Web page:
Construction News

Wed December 01 2021

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JCB promises hydrogen diggers by end of 2022

19 Oct JCB has revealed that it is investing £100m on a project to produce hydrogen combustion engines.

The prime minister pretends to fill the tank of JCB's prototype hydrogen-powered backhoe loader
The prime minister pretends to fill the tank of JCB's prototype hydrogen-powered backhoe loader

First JCB machines powered by hydrogen are expected to go on sale by the end of 2022.

JCB has a team of 100 working on the development and is recruiting a further 50 engineers.

A prototype hydrogen powered JCB backhoe loader and a Loadall telescopic handler were unveiled at a central London event attended by prime minister Boris Johnson. They have internal combustion engines powered by hydrogen fuel rather than hydrogen fuel cell batteries that other machinery manufacturers are pioneering.

JCB chairman Lord Bamford said: “Our sort of machinery will need to be powered by something other than fossil fuels. We make machines which are powered by diesel so we have to find a solution and we are doing something about it now.  We are investing in hydrogen as we don’t see electric being the all-round solution, particularly not for our industry because it can only be used to power smaller machines. It does mean we will carry on making engines, but they will be super-efficient, affordable, high-tech hydrogen motors with zero CO2 emissions, which can be brought to market quickly using our existing supply base. These will be our industry’s first hydrogen engines, developed in Great Britain by British engineers. Hydrogen motors have the potential to help the UK reach CO2 emissions targets more quickly.”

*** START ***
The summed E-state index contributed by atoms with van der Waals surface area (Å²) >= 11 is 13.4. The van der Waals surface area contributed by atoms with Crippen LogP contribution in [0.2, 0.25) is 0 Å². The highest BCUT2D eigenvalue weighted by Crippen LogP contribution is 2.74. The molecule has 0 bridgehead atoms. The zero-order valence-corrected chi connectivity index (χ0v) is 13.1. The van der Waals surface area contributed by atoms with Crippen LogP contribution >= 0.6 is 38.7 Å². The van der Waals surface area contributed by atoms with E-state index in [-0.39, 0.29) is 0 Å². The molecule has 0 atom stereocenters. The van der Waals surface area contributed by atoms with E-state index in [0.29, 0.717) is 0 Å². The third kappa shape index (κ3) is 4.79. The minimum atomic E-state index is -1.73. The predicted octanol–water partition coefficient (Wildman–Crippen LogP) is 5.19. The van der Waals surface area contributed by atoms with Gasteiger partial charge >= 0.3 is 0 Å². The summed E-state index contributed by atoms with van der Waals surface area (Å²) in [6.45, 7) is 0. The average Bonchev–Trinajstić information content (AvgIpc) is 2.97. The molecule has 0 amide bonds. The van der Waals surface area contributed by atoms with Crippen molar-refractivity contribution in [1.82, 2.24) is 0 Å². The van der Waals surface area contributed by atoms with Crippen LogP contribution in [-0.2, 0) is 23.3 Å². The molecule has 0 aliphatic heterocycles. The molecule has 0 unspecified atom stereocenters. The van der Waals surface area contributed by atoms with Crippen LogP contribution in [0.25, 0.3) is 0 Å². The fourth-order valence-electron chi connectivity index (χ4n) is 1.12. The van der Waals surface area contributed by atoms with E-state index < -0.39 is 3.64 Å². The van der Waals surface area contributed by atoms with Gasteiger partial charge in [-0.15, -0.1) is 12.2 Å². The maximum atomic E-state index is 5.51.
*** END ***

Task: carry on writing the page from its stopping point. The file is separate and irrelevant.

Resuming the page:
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The prototype hydrogen-fuelled Loadall
The prototype hydrogen-fuelled Loadall

Jo Bamford, one of Lord Bamford’s sons, owns a company that produces hydrogen, Ryze. He also owns Wrightbus, which makes hydrogen-powered buses for London. Buta Atwal, chief executive of Ryze Hydrogen (and previously managing director of JCB Heavy Products), told the Re:Construction podcast in August (Ep.76) that we could expected to see hydrogen-powered construction machinery becoming mainstream on UK construction sites within two to five years,

JCB’s hydrogen technology will be on show at an exhibition accompanying the COP26 climate change summit in Glasgow at the end of this month.

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